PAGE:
An unexpected increase in applications for jobless benefits highlighted the spotty nature of the U.S. economic rebound and contrasted against an index that showed factory activity accelerated rapidly in the U.S. Mid-Atlantic region.
Among the top decliners were financial shares, hurt by prospects of less liquidity, as the Fed plans to terminate most of its emergency lending facilities on February 1.
The dollar isn't helping the market. The cyclical trade has been one of the leaders in terms of influencing the market, and it is continuing to exert pressure on equities, said Steve Goldman, market strategist at Weeden & Co in Greenwich, Connecticut.
The markets have had a big recovery from their lows, and right now traders are looking to more or less nail down some profits.
The Dow Jones industrial average <.DJI> dropped 83.66 points, or 0.80 percent, to 10,357.46. The Standard & Poor's 500 Index <.SPX> fell 7.06 points, or 0.64 percent, to 1,102.12. The Nasdaq Composite Index <.IXIC> lost 15.54 points, or 0.70 percent, to 2,191.37.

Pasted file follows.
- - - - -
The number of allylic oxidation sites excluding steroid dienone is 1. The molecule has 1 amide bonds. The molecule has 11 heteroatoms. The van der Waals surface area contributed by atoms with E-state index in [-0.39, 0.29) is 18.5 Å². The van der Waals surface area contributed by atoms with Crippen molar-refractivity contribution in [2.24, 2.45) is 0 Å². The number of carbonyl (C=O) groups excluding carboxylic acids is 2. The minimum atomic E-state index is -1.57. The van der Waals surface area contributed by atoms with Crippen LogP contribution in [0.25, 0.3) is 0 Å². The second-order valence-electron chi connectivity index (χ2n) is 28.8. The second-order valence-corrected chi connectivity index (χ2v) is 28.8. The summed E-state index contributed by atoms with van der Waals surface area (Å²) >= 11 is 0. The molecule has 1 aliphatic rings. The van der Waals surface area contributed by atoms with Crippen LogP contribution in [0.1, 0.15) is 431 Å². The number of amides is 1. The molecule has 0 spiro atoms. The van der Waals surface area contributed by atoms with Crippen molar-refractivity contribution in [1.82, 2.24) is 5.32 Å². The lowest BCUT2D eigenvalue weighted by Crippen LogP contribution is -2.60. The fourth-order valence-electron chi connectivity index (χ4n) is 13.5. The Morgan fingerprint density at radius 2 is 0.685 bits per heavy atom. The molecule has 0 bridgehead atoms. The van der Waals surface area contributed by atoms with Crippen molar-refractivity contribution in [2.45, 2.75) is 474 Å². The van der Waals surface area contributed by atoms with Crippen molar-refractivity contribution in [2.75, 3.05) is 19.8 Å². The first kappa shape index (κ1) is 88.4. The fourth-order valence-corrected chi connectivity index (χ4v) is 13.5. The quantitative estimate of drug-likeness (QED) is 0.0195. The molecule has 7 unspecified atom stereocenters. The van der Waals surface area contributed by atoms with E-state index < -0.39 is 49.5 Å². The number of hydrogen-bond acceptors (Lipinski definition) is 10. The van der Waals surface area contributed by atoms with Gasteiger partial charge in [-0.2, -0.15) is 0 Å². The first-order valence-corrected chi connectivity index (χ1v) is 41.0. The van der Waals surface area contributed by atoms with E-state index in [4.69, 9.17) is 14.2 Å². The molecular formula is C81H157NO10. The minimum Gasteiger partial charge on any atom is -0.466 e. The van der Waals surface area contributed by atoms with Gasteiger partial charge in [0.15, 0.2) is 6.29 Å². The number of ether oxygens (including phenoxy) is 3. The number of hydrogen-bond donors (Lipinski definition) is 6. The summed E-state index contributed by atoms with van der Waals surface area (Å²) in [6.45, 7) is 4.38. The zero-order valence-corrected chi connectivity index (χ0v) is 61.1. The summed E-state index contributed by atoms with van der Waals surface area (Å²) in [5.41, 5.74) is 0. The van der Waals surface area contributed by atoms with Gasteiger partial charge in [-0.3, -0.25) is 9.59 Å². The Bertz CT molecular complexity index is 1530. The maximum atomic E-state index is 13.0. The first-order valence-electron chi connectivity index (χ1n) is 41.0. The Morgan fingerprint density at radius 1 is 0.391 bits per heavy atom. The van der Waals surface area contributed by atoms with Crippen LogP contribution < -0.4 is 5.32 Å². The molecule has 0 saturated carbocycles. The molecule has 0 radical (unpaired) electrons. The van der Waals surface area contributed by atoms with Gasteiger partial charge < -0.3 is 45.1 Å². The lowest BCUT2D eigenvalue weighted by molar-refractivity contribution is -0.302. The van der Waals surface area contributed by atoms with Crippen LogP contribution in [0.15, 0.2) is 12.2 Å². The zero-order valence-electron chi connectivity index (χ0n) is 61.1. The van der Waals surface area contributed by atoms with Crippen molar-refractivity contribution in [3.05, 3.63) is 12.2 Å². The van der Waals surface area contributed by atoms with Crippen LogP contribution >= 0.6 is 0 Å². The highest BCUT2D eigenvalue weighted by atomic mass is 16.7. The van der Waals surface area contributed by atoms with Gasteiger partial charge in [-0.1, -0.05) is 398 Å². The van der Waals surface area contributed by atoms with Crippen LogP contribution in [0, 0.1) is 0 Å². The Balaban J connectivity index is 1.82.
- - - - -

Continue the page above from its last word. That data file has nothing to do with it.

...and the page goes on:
Citigroup Inc slid 7.5 percent to $3.19 after the bank's stock and bond offering attracted weak demand and priced much lower than expected, prompting the U.S. Treasury to delay a plan to sell its stock in the bank.
A government official said the Treasury plans to sell its Citi stake within 12 months.
Package delivery giant FedEx Corp, a bellwether for the economy, forecast third-quarter profit below expectations, sending shares down 4.8 percent to $85.65.
Shares of FedEx rival United Parcel Service Inc dropped 1.3 percent to $58.25, and the Dow Jones Transportation average <.DJT> fell 1 percent.
The Fed voted Wednesday to keep interest rates at historic lows, but the U.S. dollar strengthened as the Fed said economic activity has continued to pick up.
Growing concerns about Greece's fiscal health weighed on the euro and further lifted the greenback. The dollar index <.DXY> jumped 1 percent.
(Additional reporting by Ryan Vlastelica; editing by Jeffrey Benkoe)